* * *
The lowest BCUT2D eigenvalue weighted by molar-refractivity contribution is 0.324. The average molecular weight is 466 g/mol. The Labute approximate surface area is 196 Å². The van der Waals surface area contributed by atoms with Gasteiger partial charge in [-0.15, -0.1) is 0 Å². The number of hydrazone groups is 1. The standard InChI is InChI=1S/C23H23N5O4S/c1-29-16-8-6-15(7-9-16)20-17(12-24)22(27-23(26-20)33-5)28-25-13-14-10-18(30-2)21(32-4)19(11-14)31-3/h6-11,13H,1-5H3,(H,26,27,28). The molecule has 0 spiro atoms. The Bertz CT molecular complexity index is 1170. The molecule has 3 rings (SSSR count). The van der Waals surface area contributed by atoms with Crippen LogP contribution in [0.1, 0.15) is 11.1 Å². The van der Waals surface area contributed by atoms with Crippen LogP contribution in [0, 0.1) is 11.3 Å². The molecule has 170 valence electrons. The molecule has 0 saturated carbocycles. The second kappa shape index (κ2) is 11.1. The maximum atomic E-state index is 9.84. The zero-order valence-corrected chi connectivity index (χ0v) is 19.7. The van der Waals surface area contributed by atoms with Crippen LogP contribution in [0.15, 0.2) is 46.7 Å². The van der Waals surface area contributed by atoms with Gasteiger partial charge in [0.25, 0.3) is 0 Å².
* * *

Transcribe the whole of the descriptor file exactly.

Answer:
The lowest BCUT2D eigenvalue weighted by molar-refractivity contribution is 0.324. The average molecular weight is 466 g/mol. The Labute approximate surface area is 196 Å². The van der Waals surface area contributed by atoms with Gasteiger partial charge in [-0.15, -0.1) is 0 Å². The number of hydrazone groups is 1. The standard InChI is InChI=1S/C23H23N5O4S/c1-29-16-8-6-15(7-9-16)20-17(12-24)22(27-23(26-20)33-5)28-25-13-14-10-18(30-2)21(32-4)19(11-14)31-3/h6-11,13H,1-5H3,(H,26,27,28). The molecule has 0 spiro atoms. The Bertz CT molecular complexity index is 1170. The molecule has 3 rings (SSSR count). The van der Waals surface area contributed by atoms with Crippen LogP contribution in [0.1, 0.15) is 11.1 Å². The van der Waals surface area contributed by atoms with Crippen LogP contribution in [0, 0.1) is 11.3 Å². The molecule has 170 valence electrons. The molecule has 0 saturated carbocycles. The second kappa shape index (κ2) is 11.1. The maximum atomic E-state index is 9.84. The zero-order valence-corrected chi connectivity index (χ0v) is 19.7. The van der Waals surface area contributed by atoms with Crippen LogP contribution in [0.15, 0.2) is 46.7 Å². The van der Waals surface area contributed by atoms with Gasteiger partial charge in [0.25, 0.3) is 0 Å².